But the borderline between the two is imprecise. Is a woman, man or child, driven by hunger and destitution to take work that is damaging and injurious to the body, more free than one who is compelled by another individual to labour for the barest subsistence? For allegedly free labourers in the global economy such distinctions are increasingly academic.

Slavery, the traffic in human bodies, is always in the process of being renewed in one form or another. In the contemporary world it is present not only in the sex trade but also in the commerce in domestic labour to the Gulf, labour on the Brazilian plantations, the cargoes of Bangladeshi or Indonesian workers arriving at airports in South Asia, dressed in the identical livery of some recruitment company, with name-tags round their necks.

Free labour merges imperceptibly with slavery; work becomes servitude; livelihood is transformed into strange new forms of bondage. And the labour market is the invisible global bazaar where survival – life itself – is traded for work.

To whom do the bodies of the people belong? Who controls the bodies of the row of young men in the gay club in Pattaya, Thailand, who masturbate competitively for a hatful of money donated by an audience of Americans and Japanese? Who owns the eyes and fingers of the women labourers in the electronics factories in the Free Trade Zones? Who commands the youth and energy of the young women in the garment factories of Dhaka and Ho Chi Minh City?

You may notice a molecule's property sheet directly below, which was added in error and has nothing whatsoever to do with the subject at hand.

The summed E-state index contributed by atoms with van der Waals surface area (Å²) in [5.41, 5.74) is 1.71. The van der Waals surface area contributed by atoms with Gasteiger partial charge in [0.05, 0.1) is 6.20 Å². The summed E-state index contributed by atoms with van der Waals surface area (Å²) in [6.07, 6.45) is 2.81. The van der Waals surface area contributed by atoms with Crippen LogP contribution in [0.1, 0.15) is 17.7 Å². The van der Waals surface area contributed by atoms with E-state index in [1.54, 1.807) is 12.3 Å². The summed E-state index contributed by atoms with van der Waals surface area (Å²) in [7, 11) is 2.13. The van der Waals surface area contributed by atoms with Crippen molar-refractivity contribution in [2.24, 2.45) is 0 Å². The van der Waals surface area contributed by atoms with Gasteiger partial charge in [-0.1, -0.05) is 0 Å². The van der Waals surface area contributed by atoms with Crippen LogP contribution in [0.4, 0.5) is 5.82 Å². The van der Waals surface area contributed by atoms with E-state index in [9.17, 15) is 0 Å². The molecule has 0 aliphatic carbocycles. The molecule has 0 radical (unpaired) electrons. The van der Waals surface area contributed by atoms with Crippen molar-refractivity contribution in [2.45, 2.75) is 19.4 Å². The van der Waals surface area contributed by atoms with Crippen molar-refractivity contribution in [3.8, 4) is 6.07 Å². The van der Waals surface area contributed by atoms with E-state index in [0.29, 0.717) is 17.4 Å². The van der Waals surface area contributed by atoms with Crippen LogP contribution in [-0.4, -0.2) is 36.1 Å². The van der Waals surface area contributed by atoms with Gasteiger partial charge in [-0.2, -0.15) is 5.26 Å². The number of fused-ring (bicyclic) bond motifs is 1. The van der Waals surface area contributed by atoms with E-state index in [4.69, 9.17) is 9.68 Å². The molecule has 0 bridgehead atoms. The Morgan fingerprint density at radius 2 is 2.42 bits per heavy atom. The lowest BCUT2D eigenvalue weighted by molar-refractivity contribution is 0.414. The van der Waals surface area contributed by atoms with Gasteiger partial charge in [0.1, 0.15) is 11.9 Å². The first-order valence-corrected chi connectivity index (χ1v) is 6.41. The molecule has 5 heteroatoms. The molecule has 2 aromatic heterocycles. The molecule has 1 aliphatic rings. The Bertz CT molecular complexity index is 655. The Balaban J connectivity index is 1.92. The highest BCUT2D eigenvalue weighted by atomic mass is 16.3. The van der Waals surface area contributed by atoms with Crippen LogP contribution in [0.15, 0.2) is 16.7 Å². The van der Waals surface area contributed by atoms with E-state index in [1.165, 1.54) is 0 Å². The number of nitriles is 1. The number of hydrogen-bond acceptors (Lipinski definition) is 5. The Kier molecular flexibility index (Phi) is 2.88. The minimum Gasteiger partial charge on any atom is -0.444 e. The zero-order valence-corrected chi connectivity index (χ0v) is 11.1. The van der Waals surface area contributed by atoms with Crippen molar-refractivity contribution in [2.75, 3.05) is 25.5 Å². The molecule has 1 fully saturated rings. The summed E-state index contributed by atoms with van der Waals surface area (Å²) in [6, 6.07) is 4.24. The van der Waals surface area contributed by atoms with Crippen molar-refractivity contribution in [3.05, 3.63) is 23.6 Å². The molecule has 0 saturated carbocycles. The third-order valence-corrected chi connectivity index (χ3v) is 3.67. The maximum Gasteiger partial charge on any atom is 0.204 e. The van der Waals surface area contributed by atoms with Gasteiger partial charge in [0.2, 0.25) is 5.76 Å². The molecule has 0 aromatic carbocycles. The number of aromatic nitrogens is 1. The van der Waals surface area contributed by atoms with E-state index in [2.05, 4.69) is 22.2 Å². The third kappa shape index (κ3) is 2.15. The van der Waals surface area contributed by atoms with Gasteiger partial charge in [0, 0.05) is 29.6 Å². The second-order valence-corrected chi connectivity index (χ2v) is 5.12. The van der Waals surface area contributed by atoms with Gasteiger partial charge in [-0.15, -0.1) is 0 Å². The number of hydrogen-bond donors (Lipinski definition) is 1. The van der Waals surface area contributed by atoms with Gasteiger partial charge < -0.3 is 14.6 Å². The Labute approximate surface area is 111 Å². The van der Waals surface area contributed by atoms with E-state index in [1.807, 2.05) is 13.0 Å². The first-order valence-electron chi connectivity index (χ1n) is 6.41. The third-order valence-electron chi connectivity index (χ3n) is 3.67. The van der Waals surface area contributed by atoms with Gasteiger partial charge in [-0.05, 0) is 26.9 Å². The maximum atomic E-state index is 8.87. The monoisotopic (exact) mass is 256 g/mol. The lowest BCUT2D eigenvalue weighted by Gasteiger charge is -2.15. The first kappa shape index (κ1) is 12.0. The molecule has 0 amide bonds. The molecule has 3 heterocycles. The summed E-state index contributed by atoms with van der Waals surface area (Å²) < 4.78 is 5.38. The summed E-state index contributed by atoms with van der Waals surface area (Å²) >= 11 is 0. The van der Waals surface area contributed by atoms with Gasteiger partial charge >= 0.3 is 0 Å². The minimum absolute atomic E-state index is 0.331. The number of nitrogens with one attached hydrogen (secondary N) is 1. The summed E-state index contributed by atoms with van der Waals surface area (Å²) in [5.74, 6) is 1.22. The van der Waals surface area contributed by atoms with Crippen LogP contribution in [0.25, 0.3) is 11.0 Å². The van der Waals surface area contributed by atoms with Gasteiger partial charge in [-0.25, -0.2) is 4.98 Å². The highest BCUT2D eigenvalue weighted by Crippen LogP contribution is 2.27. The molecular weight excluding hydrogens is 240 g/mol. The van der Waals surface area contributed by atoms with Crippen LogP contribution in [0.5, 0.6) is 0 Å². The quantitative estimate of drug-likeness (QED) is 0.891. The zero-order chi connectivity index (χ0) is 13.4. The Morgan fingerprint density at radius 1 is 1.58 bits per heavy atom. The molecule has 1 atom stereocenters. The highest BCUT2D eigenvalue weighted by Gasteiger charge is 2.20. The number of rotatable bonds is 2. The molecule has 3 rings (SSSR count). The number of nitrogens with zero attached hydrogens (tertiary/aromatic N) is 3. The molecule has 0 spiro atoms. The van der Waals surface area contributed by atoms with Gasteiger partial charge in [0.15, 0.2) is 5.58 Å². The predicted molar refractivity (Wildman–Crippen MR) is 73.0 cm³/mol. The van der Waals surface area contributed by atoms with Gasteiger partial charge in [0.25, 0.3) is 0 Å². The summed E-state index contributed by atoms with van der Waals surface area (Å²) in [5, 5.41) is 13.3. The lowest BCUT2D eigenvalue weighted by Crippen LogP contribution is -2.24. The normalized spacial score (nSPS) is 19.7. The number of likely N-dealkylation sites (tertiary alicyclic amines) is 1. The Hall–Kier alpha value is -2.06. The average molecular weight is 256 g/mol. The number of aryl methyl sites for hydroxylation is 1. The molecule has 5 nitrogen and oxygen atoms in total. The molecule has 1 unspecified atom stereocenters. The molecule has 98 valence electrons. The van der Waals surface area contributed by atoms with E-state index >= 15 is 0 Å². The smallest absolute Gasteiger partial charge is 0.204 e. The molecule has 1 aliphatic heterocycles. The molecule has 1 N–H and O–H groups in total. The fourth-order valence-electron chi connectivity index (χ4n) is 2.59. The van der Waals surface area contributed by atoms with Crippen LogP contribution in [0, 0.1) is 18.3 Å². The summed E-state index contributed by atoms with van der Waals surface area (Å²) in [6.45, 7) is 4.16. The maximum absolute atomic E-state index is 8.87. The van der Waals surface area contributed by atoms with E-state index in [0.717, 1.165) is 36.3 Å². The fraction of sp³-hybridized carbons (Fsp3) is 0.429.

Driven by economic necessity to sell the only thing they have - their bodies - women in a Filipino brothel await clients.
PETER BARKER / PANOS

Consuming bodies
These are not idle questions, and should be asked not only of the bodies of the poor. Who, indeed, controls the bodies of the privileged? In recent years the dead in the West have ceased to decay as fast as they did earlier because of all the additives and preservatives they have consumed in their diet; embalmed in advance, in the interests of vast food conglomerates.